- Notes, Solutions
- Liquid-Vapor Equilibrium; Clausius-Clapeyron relation from NIST Chemistry Webbook
- Cantera – implementations of Cantera in Python
- Simple Droplet model for combustion in ambient molecular oxygen (for an oxidizer)
- JANAF tables
<!– thermo.pdf on wordpress.com –>
Liquid-Vapor Equilibrium; Clausius-Clapeyron relation and Antoine Equation from NIST Chemistry Webbook
LiquidVaporEq.py, in github repository ernestyalumni:Propulsion: Web-scrape directly the National Institute of Standards and Technology (NIST) Chemistry Webbook for the Phase change data, and “clean” or format the data into the Antoine Equation and Clausius-Clapeyron relation.
Uses only the packages
You’ll be able to make plots of the Antoine Equation and Clausius-Clapeyron relation like this, in this case for methane, :
CANTERA Object-Oriented Software for Reacting Flows – This is a “Powerpoint” presentation of Cantera with lucid diagrams that makes understanding the “structure” of Cantera – just note that it’s about 10 years old and some of the syntax has changed. It also has a slide showing the author’s benchmark kinetics performance vs. Chemkin II for Constant P, H Problem with Sensitivity Analysis showing
- Chemkin II taking ~170 sec while
- Cantera taking ~40 sec(!!!)
PRF_171.cti added in
.cti Cantera file for n-heptane, along with its Chemical Kinetics (!!!)
Installing Cantera (on Mac OS X, El Capitan)
While hanging out at my alma mater, I did notice that some of my peers had difficulties installing Cantera. I’ll try to remember the steps I took for a successful install.
First, go to this page and follow its instructions. Now, I already have Xcode installed, and also digitally signed its license at the prompt. I also already installed homebrew via that ruby script.
What I had needed to do was this:
brew tap homebrew/science
brew install python icons sundials
homebrew made the installation of those above easy. I also ran this command at the command prompt of Terminal:
pip install python numpy
and it checked my python and numpy installation out (whether it needed an upgrade or not).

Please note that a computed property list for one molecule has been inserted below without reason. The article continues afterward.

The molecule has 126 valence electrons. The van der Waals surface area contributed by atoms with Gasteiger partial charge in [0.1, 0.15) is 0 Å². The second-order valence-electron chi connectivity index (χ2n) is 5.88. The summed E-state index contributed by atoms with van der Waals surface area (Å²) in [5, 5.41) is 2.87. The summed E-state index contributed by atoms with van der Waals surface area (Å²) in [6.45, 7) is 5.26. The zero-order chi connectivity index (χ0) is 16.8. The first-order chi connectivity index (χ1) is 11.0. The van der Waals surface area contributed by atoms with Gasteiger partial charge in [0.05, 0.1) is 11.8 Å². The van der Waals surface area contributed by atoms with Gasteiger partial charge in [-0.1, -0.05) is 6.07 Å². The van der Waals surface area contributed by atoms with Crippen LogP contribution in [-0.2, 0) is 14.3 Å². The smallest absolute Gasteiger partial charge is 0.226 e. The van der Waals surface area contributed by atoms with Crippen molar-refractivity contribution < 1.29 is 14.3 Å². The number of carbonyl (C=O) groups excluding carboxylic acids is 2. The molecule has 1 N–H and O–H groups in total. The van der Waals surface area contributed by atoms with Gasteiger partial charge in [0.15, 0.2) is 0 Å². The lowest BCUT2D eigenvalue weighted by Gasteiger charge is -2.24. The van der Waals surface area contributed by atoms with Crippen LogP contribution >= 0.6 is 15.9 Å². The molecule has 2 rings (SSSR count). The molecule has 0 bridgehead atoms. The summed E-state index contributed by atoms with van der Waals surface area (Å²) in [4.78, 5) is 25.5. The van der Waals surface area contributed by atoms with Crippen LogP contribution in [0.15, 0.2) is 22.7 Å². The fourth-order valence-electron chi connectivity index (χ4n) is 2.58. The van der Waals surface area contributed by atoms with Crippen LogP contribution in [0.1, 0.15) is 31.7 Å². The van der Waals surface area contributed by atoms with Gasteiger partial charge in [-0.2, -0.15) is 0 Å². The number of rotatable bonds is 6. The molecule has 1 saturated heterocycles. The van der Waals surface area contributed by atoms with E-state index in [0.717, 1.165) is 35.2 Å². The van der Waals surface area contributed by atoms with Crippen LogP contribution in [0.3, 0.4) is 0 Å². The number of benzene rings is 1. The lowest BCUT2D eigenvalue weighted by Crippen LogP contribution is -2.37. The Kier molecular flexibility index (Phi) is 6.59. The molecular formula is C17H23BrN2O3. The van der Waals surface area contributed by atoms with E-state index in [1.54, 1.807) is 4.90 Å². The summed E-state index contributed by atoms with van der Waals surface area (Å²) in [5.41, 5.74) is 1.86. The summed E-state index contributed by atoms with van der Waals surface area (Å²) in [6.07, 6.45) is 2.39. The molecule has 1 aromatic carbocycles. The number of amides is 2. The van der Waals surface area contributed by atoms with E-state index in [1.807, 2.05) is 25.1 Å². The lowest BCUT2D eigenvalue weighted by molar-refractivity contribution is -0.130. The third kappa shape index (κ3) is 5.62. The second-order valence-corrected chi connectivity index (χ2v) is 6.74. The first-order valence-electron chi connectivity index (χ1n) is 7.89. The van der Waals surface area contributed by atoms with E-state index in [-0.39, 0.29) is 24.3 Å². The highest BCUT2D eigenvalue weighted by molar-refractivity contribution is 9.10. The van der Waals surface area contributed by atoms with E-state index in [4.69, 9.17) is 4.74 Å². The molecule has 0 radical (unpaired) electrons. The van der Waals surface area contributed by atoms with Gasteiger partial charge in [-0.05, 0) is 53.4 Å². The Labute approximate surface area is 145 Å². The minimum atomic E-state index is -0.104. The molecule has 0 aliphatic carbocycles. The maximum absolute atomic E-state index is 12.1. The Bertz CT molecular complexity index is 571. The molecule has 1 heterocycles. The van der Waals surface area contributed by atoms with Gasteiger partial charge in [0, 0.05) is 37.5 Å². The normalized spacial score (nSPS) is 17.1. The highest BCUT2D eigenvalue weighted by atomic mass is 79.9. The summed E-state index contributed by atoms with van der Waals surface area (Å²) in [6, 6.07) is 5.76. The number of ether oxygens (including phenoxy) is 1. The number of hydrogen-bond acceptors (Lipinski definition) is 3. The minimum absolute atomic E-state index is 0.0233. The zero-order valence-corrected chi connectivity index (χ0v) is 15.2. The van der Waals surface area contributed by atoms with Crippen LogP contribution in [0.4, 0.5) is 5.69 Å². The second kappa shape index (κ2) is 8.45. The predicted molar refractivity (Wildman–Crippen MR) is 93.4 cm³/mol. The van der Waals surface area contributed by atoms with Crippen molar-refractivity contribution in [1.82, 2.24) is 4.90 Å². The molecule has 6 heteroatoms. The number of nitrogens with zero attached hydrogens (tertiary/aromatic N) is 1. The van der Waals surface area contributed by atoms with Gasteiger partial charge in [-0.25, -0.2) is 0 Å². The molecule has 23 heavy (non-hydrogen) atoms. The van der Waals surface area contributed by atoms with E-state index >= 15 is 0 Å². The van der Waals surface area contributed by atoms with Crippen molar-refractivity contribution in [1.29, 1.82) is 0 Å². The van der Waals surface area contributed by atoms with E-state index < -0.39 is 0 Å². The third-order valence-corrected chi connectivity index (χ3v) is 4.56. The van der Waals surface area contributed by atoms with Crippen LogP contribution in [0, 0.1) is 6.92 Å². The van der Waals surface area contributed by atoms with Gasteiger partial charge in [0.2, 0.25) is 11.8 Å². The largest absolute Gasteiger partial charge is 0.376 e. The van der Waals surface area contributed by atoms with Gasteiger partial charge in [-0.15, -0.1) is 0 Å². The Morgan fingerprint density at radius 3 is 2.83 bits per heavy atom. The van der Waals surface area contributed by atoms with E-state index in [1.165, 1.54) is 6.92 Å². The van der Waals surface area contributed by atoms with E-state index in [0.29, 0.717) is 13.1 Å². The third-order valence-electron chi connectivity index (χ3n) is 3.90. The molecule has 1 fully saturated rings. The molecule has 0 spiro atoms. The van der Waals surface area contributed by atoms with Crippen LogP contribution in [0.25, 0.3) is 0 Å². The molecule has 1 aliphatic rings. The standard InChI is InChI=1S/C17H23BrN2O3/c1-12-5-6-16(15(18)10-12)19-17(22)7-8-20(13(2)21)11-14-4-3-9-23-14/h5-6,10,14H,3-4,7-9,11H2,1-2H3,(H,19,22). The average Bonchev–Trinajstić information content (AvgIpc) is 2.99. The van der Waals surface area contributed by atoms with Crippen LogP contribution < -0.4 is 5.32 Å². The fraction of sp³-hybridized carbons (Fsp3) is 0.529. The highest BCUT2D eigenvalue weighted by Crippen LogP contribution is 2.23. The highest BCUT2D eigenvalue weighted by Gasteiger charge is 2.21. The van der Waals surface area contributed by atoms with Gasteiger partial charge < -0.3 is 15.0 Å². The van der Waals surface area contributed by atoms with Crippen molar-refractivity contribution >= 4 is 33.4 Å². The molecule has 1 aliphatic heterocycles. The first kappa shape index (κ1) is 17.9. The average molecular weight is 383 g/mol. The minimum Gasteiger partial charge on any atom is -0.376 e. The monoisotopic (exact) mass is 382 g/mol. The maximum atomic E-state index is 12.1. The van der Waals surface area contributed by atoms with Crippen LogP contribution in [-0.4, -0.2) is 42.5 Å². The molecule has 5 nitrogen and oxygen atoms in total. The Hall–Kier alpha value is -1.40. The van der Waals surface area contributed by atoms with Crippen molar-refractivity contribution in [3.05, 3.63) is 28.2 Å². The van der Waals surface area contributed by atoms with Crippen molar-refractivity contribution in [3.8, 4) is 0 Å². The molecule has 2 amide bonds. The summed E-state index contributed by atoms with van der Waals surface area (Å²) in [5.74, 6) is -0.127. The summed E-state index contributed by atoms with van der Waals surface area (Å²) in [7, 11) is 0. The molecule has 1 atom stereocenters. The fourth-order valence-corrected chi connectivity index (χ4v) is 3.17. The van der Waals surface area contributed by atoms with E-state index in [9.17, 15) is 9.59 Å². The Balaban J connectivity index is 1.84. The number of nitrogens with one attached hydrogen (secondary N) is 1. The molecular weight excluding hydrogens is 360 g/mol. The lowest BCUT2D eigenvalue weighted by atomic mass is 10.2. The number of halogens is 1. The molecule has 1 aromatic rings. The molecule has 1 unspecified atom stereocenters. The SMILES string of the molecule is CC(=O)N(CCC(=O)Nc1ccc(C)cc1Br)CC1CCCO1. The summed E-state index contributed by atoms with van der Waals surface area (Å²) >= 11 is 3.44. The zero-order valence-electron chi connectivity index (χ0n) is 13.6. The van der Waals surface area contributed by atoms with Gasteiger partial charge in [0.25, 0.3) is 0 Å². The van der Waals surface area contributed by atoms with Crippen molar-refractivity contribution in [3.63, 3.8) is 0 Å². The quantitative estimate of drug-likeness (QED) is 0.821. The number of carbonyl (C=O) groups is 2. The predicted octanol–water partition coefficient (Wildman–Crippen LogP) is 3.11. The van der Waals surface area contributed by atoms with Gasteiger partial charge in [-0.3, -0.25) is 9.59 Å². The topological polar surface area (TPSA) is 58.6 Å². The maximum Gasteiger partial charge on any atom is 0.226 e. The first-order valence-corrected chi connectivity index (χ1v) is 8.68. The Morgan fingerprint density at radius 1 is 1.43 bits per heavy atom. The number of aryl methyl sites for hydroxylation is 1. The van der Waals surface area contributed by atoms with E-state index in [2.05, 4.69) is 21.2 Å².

Then on one Mac, (2014 13” MacBook Pro, Mac OS X El Capitan), I successfully installed Cantera with brew
brew install cantera
on another Mac, (2011 MacBook Air), I successfully installed Cantera with MacPorts (i.e. port)
sudo port install cantera
and so either way should work.
My own (EY’s) Cantera Examples
LOXmeth_eq.py calculates, as a function of oxidizer/fuel O/F mass ratio, the adiabatic flame temperature, equilibrium molecular composition, mean molecular weight, ratio of specific heats, and characteristic velocity, of the combustion of oxidizer oxygen (O2) and methane (CH3). This function is further generalized (called
equil_general) to make other species be the oxidizer and fuel, such as dinitrogen tetraoxide (N2O4) and hydrazine (N2H4).
Cantera’s examples in
Let me also highlight the Python examples already in the github repository for Cantera, which is apparently in the folder Cython. Note that, as of right now, I couldn’t find these examples in my MacPorts install of Cantera.
In cython/cantera/examples are the folders
Simple Fuel Droplet model for combustion in ambient molecular oxygen (as the oxidizer), based on Chapter 10 of Turns’ An Introduction to Combustion (2011).
I was able to make these plots:
pypdfocr – Installation is nontrivial(!!!)
pip install pypdfocr
PyPDFOCR relies on the following (free) programs being installed:
- Tesseract OCR software https://code.google.com/p/tesseract-ocr/
- GhostScript http://www.ghostscript.com/
- ImageMagick http://www.imagemagick.org/
- Poppler http://poppler.freedesktop.org/ (Windows)
You do this by the following (on a Mac OS X):
brew install tesseract
brew install ghostscript
brew install poppler
brew install imagemagick
Otherwise, I received errors as the following, where I didn’t install Poppler:
/bin/sh: pdfimages: command not found
WARNING: Could not execute pdfimages to calculate DPI (try installing xpdf or poppler?), so defaulting to 300dpi
I’ll put a new blog post, here, Electromagnetism for my exploration of electromagnetism and its application to electric propulsion, as I was reviewing EM, at its deepest, theoretical, levels, in thinking about propulsion.